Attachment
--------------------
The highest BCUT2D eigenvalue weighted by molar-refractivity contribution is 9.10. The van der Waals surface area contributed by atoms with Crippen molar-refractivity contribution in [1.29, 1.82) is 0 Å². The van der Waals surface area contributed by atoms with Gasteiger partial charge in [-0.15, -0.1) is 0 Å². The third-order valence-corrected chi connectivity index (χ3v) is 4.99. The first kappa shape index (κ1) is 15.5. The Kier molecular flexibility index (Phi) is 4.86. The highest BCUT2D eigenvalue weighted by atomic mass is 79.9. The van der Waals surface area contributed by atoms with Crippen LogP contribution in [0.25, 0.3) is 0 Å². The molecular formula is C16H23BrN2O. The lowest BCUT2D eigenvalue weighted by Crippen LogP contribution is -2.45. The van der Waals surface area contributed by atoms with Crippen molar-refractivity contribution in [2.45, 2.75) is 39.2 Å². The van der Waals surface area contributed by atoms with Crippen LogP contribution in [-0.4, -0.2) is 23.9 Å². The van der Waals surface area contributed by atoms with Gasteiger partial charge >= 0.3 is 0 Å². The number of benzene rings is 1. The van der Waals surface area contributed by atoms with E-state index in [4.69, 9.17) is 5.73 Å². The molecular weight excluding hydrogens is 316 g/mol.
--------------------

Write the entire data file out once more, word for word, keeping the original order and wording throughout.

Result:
The highest BCUT2D eigenvalue weighted by molar-refractivity contribution is 9.10. The van der Waals surface area contributed by atoms with Crippen molar-refractivity contribution in [1.29, 1.82) is 0 Å². The van der Waals surface area contributed by atoms with Gasteiger partial charge in [-0.15, -0.1) is 0 Å². The third-order valence-corrected chi connectivity index (χ3v) is 4.99. The first kappa shape index (κ1) is 15.5. The Kier molecular flexibility index (Phi) is 4.86. The highest BCUT2D eigenvalue weighted by atomic mass is 79.9. The van der Waals surface area contributed by atoms with Crippen LogP contribution in [0.25, 0.3) is 0 Å². The molecular formula is C16H23BrN2O. The lowest BCUT2D eigenvalue weighted by Crippen LogP contribution is -2.45. The van der Waals surface area contributed by atoms with Crippen molar-refractivity contribution in [2.45, 2.75) is 39.2 Å². The van der Waals surface area contributed by atoms with Crippen LogP contribution in [-0.4, -0.2) is 23.9 Å². The van der Waals surface area contributed by atoms with Gasteiger partial charge >= 0.3 is 0 Å². The number of benzene rings is 1. The van der Waals surface area contributed by atoms with E-state index in [4.69, 9.17) is 5.73 Å². The molecular weight excluding hydrogens is 316 g/mol.